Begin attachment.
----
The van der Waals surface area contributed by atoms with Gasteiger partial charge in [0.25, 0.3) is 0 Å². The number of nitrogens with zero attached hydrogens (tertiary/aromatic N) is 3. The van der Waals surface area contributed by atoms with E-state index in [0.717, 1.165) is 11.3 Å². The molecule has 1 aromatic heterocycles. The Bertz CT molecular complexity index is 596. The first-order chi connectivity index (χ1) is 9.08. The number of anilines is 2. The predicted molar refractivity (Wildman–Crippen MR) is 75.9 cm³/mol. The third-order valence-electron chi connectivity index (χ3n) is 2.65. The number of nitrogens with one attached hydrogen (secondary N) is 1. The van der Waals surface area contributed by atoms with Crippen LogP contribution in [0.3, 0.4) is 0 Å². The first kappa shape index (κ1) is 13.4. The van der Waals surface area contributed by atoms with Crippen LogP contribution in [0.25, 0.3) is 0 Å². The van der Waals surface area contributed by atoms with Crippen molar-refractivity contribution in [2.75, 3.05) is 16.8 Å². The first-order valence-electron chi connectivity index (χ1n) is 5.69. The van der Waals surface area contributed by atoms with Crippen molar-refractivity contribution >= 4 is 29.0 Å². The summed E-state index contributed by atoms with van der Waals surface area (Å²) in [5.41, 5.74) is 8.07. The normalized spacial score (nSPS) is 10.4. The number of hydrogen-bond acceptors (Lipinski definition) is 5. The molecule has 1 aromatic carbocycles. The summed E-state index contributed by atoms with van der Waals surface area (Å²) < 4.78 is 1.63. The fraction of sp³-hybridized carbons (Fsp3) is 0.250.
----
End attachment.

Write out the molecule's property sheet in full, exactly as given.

The van der Waals surface area contributed by atoms with Gasteiger partial charge in [0.25, 0.3) is 0 Å². The number of nitrogens with zero attached hydrogens (tertiary/aromatic N) is 3. The van der Waals surface area contributed by atoms with E-state index in [0.717, 1.165) is 11.3 Å². The molecule has 1 aromatic heterocycles. The Bertz CT molecular complexity index is 596. The first-order chi connectivity index (χ1) is 9.08. The number of anilines is 2. The predicted molar refractivity (Wildman–Crippen MR) is 75.9 cm³/mol. The third-order valence-electron chi connectivity index (χ3n) is 2.65. The number of nitrogens with one attached hydrogen (secondary N) is 1. The van der Waals surface area contributed by atoms with Crippen LogP contribution in [0.3, 0.4) is 0 Å². The first kappa shape index (κ1) is 13.4. The van der Waals surface area contributed by atoms with Crippen LogP contribution in [0.25, 0.3) is 0 Å². The van der Waals surface area contributed by atoms with Crippen molar-refractivity contribution in [2.75, 3.05) is 16.8 Å². The first-order valence-electron chi connectivity index (χ1n) is 5.69. The van der Waals surface area contributed by atoms with Crippen molar-refractivity contribution >= 4 is 29.0 Å². The summed E-state index contributed by atoms with van der Waals surface area (Å²) in [5.41, 5.74) is 8.07. The normalized spacial score (nSPS) is 10.4. The number of hydrogen-bond acceptors (Lipinski definition) is 5. The molecule has 1 aromatic carbocycles. The summed E-state index contributed by atoms with van der Waals surface area (Å²) < 4.78 is 1.63. The fraction of sp³-hybridized carbons (Fsp3) is 0.250.